The benefits of finding a landscape market niche

Updated Sep 30, 2020

Residential House PexelsJack of all trades, master of none can seem appealing. However, when you’re in a crowded market, advertising yourself as a generalist only makes you look the same as everyone else. You want to stand out from the competition, but a better marketing strategy hasn’t been enough to make a difference.

There’s a benefit to offering general services to get the most clients possible. However, when it comes to landscaping, less flexibility can sometimes be better. Developing in-depth knowledge can have massive benefits for landscapers. Here’s how to define and corner a market of your own.guest-post-attribution-box

Examples of landscape niches

A niche may be something every landscaper can do, like water features, garden design or hardscaping. The landscaper that has carved out a niche in that area, however, has specialized knowledge that makes them better than a generalist.

Some common landscaping niches include outdoor art, planting design, aquascaping, vertical gardens and sustainable design.

The niche can also be an area or customer with specific needs that a landscaper chooses to pursue and gain the knowledge and skills needed to succeed.

Build deep expertise

In landscaping, it’s natural for you to gravitate toward becoming a generalist. There are only so many clients, and they have a wide variety of needs. Trying to work every job seems like the only way to put food on the table. However, while a generalist can take the widest range of tasks, a specialist profits off their deep level of knowledge about a specific kind of landscaping.

If a client wants landscaping that needs specialized experience, a generalist isn’t going to have the depth of expertise necessary to get the job done.

Finding your niche may also be the best way to meet local needs. Not every landscaping client wants the same thing. The customers in your business’s area may have different requirements or income levels that make certain specialties more profitable.

After building a niche, you can survey the needs of your community and change the equipment you buy or the skills you look for in subcontractors. Training a small team to respond to unique projects or prepare to work flexible hours for clients can help your business maintain revenue streams while you focus on specialization.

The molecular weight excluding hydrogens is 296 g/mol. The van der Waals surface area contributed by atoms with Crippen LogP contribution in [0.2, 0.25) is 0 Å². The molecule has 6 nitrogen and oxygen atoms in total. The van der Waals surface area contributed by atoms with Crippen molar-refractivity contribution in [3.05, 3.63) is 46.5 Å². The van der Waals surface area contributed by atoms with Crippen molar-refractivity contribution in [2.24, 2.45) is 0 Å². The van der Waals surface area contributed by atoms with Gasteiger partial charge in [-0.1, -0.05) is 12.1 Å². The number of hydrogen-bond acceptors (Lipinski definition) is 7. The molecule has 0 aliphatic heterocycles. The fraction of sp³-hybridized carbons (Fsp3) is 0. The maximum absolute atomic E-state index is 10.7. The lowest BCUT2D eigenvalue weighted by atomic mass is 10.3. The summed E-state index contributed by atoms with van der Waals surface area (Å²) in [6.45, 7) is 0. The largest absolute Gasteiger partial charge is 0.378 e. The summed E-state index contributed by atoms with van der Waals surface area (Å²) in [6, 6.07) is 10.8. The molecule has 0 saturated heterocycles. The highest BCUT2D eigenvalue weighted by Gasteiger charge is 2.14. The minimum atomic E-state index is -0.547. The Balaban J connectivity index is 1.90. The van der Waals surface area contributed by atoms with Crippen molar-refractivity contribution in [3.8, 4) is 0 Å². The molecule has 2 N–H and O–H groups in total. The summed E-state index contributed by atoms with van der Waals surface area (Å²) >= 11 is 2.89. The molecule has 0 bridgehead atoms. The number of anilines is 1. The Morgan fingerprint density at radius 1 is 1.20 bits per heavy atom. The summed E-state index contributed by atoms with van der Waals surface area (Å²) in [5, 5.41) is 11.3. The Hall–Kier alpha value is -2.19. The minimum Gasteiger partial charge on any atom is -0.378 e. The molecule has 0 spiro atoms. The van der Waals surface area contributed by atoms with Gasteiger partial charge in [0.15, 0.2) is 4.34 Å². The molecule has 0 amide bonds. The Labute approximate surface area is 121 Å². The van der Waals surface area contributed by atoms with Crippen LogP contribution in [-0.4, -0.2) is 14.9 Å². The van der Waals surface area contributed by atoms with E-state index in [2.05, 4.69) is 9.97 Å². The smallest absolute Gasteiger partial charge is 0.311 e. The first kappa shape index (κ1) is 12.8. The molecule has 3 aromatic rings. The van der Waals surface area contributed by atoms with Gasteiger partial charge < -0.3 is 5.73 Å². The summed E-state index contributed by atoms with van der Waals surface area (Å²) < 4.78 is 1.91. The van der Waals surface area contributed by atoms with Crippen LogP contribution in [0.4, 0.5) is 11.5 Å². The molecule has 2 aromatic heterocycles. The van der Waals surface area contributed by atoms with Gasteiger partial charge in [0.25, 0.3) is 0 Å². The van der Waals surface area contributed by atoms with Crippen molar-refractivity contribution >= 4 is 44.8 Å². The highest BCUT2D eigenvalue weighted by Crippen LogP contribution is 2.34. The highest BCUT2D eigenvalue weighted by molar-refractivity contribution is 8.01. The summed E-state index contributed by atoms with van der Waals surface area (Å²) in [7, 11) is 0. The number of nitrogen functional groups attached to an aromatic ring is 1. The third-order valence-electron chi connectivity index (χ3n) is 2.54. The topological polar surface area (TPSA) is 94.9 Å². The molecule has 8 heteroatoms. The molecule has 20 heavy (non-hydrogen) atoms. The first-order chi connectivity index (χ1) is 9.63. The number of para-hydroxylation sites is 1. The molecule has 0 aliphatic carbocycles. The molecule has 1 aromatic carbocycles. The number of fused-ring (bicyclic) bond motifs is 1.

Narrow down equipment needs

When you focus in on a niche, you can narrow down the types of equipment you need. You can then take the money you’ve saved on general machinery and reinvest it in specializing your equipment.

This puts you in a better position to complete complex jobs in your area of expertise. The average landscaper might not be able to complete an advanced hardscape installation, for example. With specialized machinery, you can be there to take the job in their place.

Stand out from the competition

One fear that may keep a landscaper from specializing is that there won’t be enough work if they focus too deeply on a market niche.

Specializing will indeed limit the number of jobs you can take in the long run. However, a generalized landscaper is going to be competing against everyone else in the market for the same jobs. A full-service company can be called on to do any job, but there’s more competition from companies that may be larger.

Don’t put yourself in a position where you’re advertising your replaceability. When you specialize, you may reduce the total number of clients who are interested in your niche, but you’ll also compete against a smaller pool of competitors.

Deep expertise will also build a stronger portfolio. If you specialize in one kind of landscaping, you can show both the range you have within a particular skill set as well as your depth of knowledge. When you prove you’re an expert in a certain kind of landscaping, word will spread organically. “Best landscaper in the area” is a hard sell, but you may be the only one that specializes in sustainable backyard designs or aquaculture.

Finding your landscape market niche

Finding a niche will take some work. If you’re committed to specializing and building in-depth knowledge about a particular aspect of landscaping, market research is a good place to start. What do clients in your area want? What special features have they asked for in the past but weren’t able to install?

Answer these questions, and with time — and the right equipment and portfolio — you’ll see the benefits of finding a landscape market niche.

EDITOR’S NOTE: This article was written by Holly Welles. Welles is a freelance writer with an emphasis on home improvement, business and commercial real estate. She regularly contributes to sites like Homes.com and Porch as well as publishing weekly updates on her own home improvement blog, The Estate Update.

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